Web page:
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After Biden addressed the Taliban takeover of Afghanistan following the planned U.S. troop withdrawal from the country in a speech from the White House on Monday, media pundits lauded the president's remarks, with Williams praising the speech. Zeller disputed Williams's interpretation, particularly his assertion that Biden "owned the fact that, as he put it, the buck stops with him."
"I hope he gets to own their deaths, too," Zeller told Williams and Nicolle Wallace on Deadline: White House Monday night.
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"I feel like I watched a different speech than the rest of you guys. I was appalled. There was such a profound bold-faced lie in that speech. The idea we planned for every contingency? I have been personally trying to tell this administration since it took office, [and] I have been trying to tell our government for years this was coming. We sent them plan after plan on how to evacuate these people. Nobody listened to us," Zeller added.
Zeller, a captain in the U.S. Army Reserve who previously served as an embedded combat adviser with the Afghan security forces in Ghazni, Afghanistan, said that the United States made the Afghan people a "promise" of defense, adding, "The Taliban are now actively killing them, and if we don't take them, they're going to die."
"I can't forgive myself, and I'll never forgive my country for doing this," Zeller added.
Wallace joined Williams in applauding Biden's speech, arguing that "95% of the American people" would agree with everything the president said on Monday.
Chaos in the capital of Afghanistan ensued over the weekend and into Tuesday as the Taliban took over Kabul on Sunday. Deposed Afghan President Ashraf Ghani fled the country amid the Taliban's takeover of the nation's government. In his remarks Monday, Biden admitted the fall of the government came "more quickly than we anticipated" but stood by his decision to end "America's war-fighting in Afghanistan."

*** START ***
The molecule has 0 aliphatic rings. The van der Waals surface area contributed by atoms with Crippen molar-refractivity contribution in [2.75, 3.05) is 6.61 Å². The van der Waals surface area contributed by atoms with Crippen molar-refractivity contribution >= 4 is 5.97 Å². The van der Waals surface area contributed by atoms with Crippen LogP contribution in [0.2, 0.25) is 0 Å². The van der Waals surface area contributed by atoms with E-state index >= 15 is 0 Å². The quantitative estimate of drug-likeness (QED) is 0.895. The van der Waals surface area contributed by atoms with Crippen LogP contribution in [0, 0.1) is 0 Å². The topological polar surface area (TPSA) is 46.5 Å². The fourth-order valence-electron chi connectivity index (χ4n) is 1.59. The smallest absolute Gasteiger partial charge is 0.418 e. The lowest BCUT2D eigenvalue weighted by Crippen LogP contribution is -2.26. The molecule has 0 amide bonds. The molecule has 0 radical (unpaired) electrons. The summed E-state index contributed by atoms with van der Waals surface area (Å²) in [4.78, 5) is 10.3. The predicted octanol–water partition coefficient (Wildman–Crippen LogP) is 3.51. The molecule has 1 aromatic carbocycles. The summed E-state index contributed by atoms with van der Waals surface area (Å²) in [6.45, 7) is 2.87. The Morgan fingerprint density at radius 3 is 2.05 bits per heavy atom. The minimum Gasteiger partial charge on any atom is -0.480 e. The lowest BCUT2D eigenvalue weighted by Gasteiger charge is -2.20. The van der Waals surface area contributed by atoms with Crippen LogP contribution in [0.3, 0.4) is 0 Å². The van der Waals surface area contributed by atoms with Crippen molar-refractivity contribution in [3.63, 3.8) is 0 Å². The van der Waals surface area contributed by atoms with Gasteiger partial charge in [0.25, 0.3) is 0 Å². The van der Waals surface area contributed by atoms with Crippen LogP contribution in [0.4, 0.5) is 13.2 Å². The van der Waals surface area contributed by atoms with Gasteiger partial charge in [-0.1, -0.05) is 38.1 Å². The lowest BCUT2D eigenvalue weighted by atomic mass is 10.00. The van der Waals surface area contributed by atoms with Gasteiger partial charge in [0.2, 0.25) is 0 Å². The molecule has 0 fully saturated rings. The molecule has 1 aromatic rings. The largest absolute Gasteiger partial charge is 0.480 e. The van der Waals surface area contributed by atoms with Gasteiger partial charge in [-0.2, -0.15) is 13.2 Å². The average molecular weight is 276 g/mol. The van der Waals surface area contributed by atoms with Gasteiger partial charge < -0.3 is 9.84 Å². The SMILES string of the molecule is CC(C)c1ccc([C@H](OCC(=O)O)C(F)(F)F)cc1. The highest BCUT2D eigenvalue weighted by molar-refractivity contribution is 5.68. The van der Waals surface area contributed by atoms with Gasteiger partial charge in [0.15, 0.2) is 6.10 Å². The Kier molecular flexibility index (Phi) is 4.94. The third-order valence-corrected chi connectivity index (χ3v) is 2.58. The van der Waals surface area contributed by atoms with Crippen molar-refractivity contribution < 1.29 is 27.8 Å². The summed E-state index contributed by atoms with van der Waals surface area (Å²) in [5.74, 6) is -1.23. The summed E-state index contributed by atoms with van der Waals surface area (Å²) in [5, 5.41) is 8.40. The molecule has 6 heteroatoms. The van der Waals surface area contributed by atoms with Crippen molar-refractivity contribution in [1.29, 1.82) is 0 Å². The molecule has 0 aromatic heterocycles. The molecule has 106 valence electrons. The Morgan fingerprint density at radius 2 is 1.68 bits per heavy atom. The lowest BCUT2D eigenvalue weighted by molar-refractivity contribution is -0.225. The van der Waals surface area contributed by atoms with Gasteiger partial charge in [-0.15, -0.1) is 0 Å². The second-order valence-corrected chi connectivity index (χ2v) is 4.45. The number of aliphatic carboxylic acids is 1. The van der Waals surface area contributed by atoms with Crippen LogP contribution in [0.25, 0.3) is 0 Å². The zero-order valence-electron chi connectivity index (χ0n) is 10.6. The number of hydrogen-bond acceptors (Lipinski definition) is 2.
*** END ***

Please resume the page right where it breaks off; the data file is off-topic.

During the years of U.S. involvement in the Middle East, Williams, then the chief anchor of NBC Nightly News, was part of a scandal that emerged in 2015 after it was made apparent that a story he told about coming under RPG fire in 2003 while flying in a helicopter in Iraq was falsified.
Williams admitted in February 2015 that the helicopter was not hit by enemy fire and took a brief absence from the network before returning to the network as a breaking news editor for MSNBC.
Some on the Right recalled the episode in criticizing Williams's analysis, with former Fox News contributor Stephen Miller tweeting he was "not sure why [Zeller was] lecturing Brian Williams about his service when Williams was right there on those choppers with him."
"Wow! I'll bet Brian Williams thought he was under fire in that helicopter again! (Except this time he really DID get set down.)," former Gov. Mike Huckabee wrote of the segment.
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Original Author: Kaelan Deese